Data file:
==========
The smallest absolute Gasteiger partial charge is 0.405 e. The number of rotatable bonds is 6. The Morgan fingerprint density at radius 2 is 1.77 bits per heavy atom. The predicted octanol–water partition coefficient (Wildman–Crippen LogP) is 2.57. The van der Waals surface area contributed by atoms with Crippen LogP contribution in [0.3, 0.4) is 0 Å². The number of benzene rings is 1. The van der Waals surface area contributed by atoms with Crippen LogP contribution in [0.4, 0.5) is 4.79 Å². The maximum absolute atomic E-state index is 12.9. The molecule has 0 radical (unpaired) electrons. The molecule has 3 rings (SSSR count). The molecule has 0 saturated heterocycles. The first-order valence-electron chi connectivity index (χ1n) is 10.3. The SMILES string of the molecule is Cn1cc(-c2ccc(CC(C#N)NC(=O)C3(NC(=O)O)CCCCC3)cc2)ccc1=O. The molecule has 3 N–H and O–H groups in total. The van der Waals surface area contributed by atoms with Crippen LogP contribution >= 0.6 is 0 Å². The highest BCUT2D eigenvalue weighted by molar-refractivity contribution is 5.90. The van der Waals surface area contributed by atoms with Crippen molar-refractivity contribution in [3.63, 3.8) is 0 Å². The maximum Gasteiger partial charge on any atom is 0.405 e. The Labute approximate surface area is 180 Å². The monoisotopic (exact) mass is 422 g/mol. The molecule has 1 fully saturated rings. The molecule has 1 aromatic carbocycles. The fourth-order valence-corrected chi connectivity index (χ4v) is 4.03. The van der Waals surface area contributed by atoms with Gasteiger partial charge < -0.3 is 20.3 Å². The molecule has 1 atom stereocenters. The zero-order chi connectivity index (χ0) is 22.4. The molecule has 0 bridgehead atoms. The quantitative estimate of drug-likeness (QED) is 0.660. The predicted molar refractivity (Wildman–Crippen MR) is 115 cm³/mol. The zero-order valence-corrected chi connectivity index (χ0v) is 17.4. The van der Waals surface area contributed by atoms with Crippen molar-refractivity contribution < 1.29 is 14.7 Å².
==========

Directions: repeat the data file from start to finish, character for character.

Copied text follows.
The smallest absolute Gasteiger partial charge is 0.405 e. The number of rotatable bonds is 6. The Morgan fingerprint density at radius 2 is 1.77 bits per heavy atom. The predicted octanol–water partition coefficient (Wildman–Crippen LogP) is 2.57. The van der Waals surface area contributed by atoms with Crippen LogP contribution in [0.3, 0.4) is 0 Å². The number of benzene rings is 1. The van der Waals surface area contributed by atoms with Crippen LogP contribution in [0.4, 0.5) is 4.79 Å². The maximum absolute atomic E-state index is 12.9. The molecule has 0 radical (unpaired) electrons. The molecule has 3 rings (SSSR count). The molecule has 0 saturated heterocycles. The first-order valence-electron chi connectivity index (χ1n) is 10.3. The SMILES string of the molecule is Cn1cc(-c2ccc(CC(C#N)NC(=O)C3(NC(=O)O)CCCCC3)cc2)ccc1=O. The molecule has 3 N–H and O–H groups in total. The van der Waals surface area contributed by atoms with Crippen LogP contribution >= 0.6 is 0 Å². The highest BCUT2D eigenvalue weighted by molar-refractivity contribution is 5.90. The van der Waals surface area contributed by atoms with Crippen molar-refractivity contribution in [3.63, 3.8) is 0 Å². The maximum Gasteiger partial charge on any atom is 0.405 e. The Labute approximate surface area is 180 Å². The monoisotopic (exact) mass is 422 g/mol. The molecule has 1 fully saturated rings. The molecule has 1 aromatic carbocycles. The fourth-order valence-corrected chi connectivity index (χ4v) is 4.03. The van der Waals surface area contributed by atoms with Gasteiger partial charge < -0.3 is 20.3 Å². The molecule has 1 atom stereocenters. The zero-order chi connectivity index (χ0) is 22.4. The molecule has 0 bridgehead atoms. The quantitative estimate of drug-likeness (QED) is 0.660. The predicted molar refractivity (Wildman–Crippen MR) is 115 cm³/mol. The zero-order valence-corrected chi connectivity index (χ0v) is 17.4. The van der Waals surface area contributed by atoms with Crippen molar-refractivity contribution < 1.29 is 14.7 Å².